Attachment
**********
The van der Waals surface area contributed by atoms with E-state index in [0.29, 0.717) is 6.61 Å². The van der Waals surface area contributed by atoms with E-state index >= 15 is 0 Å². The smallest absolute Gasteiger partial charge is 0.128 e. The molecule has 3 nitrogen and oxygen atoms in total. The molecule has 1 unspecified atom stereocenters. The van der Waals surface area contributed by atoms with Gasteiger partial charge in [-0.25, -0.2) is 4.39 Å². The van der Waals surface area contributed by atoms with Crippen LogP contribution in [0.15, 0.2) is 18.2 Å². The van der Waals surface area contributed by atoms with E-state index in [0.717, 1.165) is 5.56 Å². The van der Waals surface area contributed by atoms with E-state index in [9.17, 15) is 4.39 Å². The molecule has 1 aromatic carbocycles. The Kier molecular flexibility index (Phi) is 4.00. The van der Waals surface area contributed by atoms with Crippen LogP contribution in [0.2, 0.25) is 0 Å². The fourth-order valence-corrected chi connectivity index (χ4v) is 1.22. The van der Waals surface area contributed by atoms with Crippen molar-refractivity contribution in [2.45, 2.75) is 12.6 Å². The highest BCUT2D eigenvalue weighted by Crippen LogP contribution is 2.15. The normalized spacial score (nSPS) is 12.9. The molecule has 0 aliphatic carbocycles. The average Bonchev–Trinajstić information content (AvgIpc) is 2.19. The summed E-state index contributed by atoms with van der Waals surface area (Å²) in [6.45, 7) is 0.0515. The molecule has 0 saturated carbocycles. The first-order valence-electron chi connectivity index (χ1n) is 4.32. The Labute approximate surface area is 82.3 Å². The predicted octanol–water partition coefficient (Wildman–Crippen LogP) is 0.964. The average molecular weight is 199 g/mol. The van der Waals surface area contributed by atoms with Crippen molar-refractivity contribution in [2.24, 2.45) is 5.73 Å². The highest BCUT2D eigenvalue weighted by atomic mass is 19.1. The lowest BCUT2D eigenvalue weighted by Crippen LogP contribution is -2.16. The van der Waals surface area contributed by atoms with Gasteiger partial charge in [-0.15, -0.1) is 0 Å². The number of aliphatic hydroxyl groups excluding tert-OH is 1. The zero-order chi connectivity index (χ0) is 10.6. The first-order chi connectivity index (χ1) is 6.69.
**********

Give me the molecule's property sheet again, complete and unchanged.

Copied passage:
The van der Waals surface area contributed by atoms with E-state index in [0.29, 0.717) is 6.61 Å². The van der Waals surface area contributed by atoms with E-state index >= 15 is 0 Å². The smallest absolute Gasteiger partial charge is 0.128 e. The molecule has 3 nitrogen and oxygen atoms in total. The molecule has 1 unspecified atom stereocenters. The van der Waals surface area contributed by atoms with Gasteiger partial charge in [-0.25, -0.2) is 4.39 Å². The van der Waals surface area contributed by atoms with Crippen LogP contribution in [0.15, 0.2) is 18.2 Å². The van der Waals surface area contributed by atoms with E-state index in [0.717, 1.165) is 5.56 Å². The van der Waals surface area contributed by atoms with E-state index in [9.17, 15) is 4.39 Å². The molecule has 1 aromatic carbocycles. The Kier molecular flexibility index (Phi) is 4.00. The van der Waals surface area contributed by atoms with Crippen LogP contribution in [0.2, 0.25) is 0 Å². The fourth-order valence-corrected chi connectivity index (χ4v) is 1.22. The van der Waals surface area contributed by atoms with Crippen molar-refractivity contribution in [2.45, 2.75) is 12.6 Å². The highest BCUT2D eigenvalue weighted by Crippen LogP contribution is 2.15. The normalized spacial score (nSPS) is 12.9. The molecule has 0 aliphatic carbocycles. The average Bonchev–Trinajstić information content (AvgIpc) is 2.19. The summed E-state index contributed by atoms with van der Waals surface area (Å²) in [6.45, 7) is 0.0515. The molecule has 0 saturated carbocycles. The first-order valence-electron chi connectivity index (χ1n) is 4.32. The Labute approximate surface area is 82.3 Å². The predicted octanol–water partition coefficient (Wildman–Crippen LogP) is 0.964. The average molecular weight is 199 g/mol. The van der Waals surface area contributed by atoms with Crippen molar-refractivity contribution in [2.24, 2.45) is 5.73 Å². The highest BCUT2D eigenvalue weighted by atomic mass is 19.1. The lowest BCUT2D eigenvalue weighted by Crippen LogP contribution is -2.16. The van der Waals surface area contributed by atoms with Gasteiger partial charge in [-0.15, -0.1) is 0 Å². The number of aliphatic hydroxyl groups excluding tert-OH is 1. The zero-order chi connectivity index (χ0) is 10.6. The first-order chi connectivity index (χ1) is 6.69.